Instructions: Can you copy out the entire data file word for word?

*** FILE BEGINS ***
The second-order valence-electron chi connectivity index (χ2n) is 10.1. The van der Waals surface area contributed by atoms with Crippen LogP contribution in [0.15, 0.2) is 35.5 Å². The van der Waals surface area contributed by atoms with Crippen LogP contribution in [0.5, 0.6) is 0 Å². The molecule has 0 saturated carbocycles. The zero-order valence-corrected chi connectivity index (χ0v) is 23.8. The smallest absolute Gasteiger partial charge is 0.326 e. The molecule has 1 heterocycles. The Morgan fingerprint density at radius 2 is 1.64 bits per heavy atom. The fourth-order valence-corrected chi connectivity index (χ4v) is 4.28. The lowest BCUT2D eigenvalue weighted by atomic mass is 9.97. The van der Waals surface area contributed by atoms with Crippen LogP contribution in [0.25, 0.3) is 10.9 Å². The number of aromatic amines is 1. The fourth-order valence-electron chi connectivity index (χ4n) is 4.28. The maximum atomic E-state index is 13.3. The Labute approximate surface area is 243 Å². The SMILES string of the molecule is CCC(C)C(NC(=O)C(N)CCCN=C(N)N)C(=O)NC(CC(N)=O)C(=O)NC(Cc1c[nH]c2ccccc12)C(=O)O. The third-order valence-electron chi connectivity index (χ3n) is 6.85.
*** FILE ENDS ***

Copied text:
The second-order valence-electron chi connectivity index (χ2n) is 10.1. The van der Waals surface area contributed by atoms with Crippen LogP contribution in [0.15, 0.2) is 35.5 Å². The van der Waals surface area contributed by atoms with Crippen LogP contribution in [0.5, 0.6) is 0 Å². The molecule has 0 saturated carbocycles. The zero-order valence-corrected chi connectivity index (χ0v) is 23.8. The smallest absolute Gasteiger partial charge is 0.326 e. The molecule has 1 heterocycles. The Morgan fingerprint density at radius 2 is 1.64 bits per heavy atom. The fourth-order valence-corrected chi connectivity index (χ4v) is 4.28. The lowest BCUT2D eigenvalue weighted by atomic mass is 9.97. The van der Waals surface area contributed by atoms with Crippen LogP contribution in [0.25, 0.3) is 10.9 Å². The number of aromatic amines is 1. The fourth-order valence-electron chi connectivity index (χ4n) is 4.28. The maximum atomic E-state index is 13.3. The Labute approximate surface area is 243 Å². The SMILES string of the molecule is CCC(C)C(NC(=O)C(N)CCCN=C(N)N)C(=O)NC(CC(N)=O)C(=O)NC(Cc1c[nH]c2ccccc12)C(=O)O. The third-order valence-electron chi connectivity index (χ3n) is 6.85.